Health care. President Barack Obama captured 54% of the popular vote in Minnesota and many people from the land of 10,000 lakes find him personally appealing. But many are extremely reluctant to buy his health care reform proposal for a variety of reasons. An Obama supporter who is still going through breast cancer treatment told me that she feared that her doctor would not be able to prescribe the kinds of medicine she needs if some type of health care reform package is passed. “Now I’ve got options and a doctor who looks out for me, rather than a government program making those decisions,” she told me. “I’m scared to death about what choices I might have under new legislation.”

It’s not that people don’t want to see health care coverage improved. Several complained about the skyrocketing cost of health insurance. Farmers and other self-employed individuals want to be able to deduct the costs, just like other businesses. But many of these same critics like their current doctors and the availability of medical care. The idea of a far-reaching reform package, costing billions of dollars, seems to create more potential problems than solutions.

Climate change: Farmers either love or hate the prospects of climate change legislation, and there is almost no middle ground. Over 5.5 million acres have been enrolled nationwide in the National Farmers Union’s Carbon Credit program, providing some additional income for many cash-strapped farmers. Little wonder then that several NFU members in North Dakota are some of the biggest supporters of climate change legislation. They believe that taking a proactive approach and trying to shape legislation as it moves to the Senate is the best route for those in agriculture. But these folks seem to be in the minority. Many farmers equate the climate change bill to increased costs and less international competitiveness. Several state Farm Bureau associations are leading the charge against new legislation.

Outcome uncertain

President Obama says he still wants to see Congress act on health care and climate change legislation before the end of the year. His supporters are planning massive advertising blitzes and grassroots campaigns to build support for these key initiatives.

When Congress reconvenes on Sept. 8, some of the hot, humid weather may have subsided in favor of cooler, fall days. But after getting an earful from angry voters this month, the heat will still be on lawmakers to listen to these concerns from the countryside.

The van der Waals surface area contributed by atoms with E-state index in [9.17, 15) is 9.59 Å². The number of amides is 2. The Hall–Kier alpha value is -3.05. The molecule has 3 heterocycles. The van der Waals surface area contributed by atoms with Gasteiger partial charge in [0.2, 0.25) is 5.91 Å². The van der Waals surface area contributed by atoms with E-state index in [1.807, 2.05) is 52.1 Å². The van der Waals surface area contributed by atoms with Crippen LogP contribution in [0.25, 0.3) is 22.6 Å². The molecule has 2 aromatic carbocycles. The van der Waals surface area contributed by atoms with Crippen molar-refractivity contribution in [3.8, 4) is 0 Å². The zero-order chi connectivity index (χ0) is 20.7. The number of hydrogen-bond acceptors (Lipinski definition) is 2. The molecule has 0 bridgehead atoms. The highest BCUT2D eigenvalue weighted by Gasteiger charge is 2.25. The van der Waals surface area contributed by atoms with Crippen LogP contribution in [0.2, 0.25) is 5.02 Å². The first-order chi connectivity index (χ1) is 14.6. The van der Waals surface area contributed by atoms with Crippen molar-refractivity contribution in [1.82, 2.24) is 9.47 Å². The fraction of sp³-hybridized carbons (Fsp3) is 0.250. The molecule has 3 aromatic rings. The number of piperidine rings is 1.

Agriculture News, Farm Policy, and Rural Policy


Sunday, August 2, 2009

Food and Nutrition celebration: An opportunity lost?

USDA officials held an important event recently, celebrating the 40th anniversary of the department’s Food and Nutrition Service (FNS). As I scanned the 100-plus people assembled for the event in the Whitten Building’s central patio, I found several dignitaries, but kept looking for “aggies” in the room. Unfortunately, I spotted only a handful.

Why were so few representatives of the nation’s primary farm and commodity groups at the invitation-only event? The folks at FNS say it was an abbreviated invite list and focused only on those groups they work with most often. But the fact that many agricultural groups weren’t on the “A” list, underscores a continuing gap between those who most need the food and those who produce most of the food.

In case you are not familiar, FNS administers the nation’s domestic nutrition assistance programs, including the Supplemental Nutrition Assistance Program or SNAP (formerly the Food Stamp Program); the National School Lunch Program, and 13 others. Their efforts touch one in five people across the U.S. with some type of feeding program.

Since 1969, when FNS was officially established the SNAP/Food Stamp Program has issued over $554 billion in program benefits; NSLP has served over 169 billion meals; and $27 billion in USDA commodities have been issued in food benefits for schools and another $23 billion in food benefits for household and emergency feeding programs.

Farmers and FNS “customers” are linked in a variety of ways. Spending on these programs makes up about two-thirds of USDA’s budget and utilizes billions of dollars in farm commodities. Congressional supporters of FNS are a crucial part of the political coalition that enables passage of major farm bills.

The hour-long ceremony, led by USDA’s Deputy Secretary Kathleen Merrigan, was everything you might expect from an anniversary celebration: a historical timeline, a progress report, and video to highlight the agency’s accomplishments. Congresswoman Jo Ann Emerson (R-MO) and Congressman James P. McGovern (D-MA) presented Merrigan with a resolution honoring FNS for 40 years of fighting hunger and improving nutrition. It was heartening to learn about the millions who have benefited and USDA’s plans to reach out to even more individuals who still go to bed hungry every night.

However, there was little recognition of the important connection between food production and food consumption in the FNS programs. The anniversary video started with one slide of a farm field, but the rest focused on how each of the programs worked and the types of consumers served. There was no discussion about how farm productivity has helped keep costs low so that millions of Americans can eat a safe, affordable food supply. And there was no mention of how plant breeding and biotechnology have played an important role in creating healthier foods.

In recorded remarks, Secretary Vilsack pointed out that President Obama is committed to reducing childhood hunger by 2015. To do that, the Secretary will need plenty of additional funds and lots of good thinkers on this subject. The folks at the FNS will certainly play a key role, but let’s hope they reach out to those who represent farmers and ranchers as part of the process.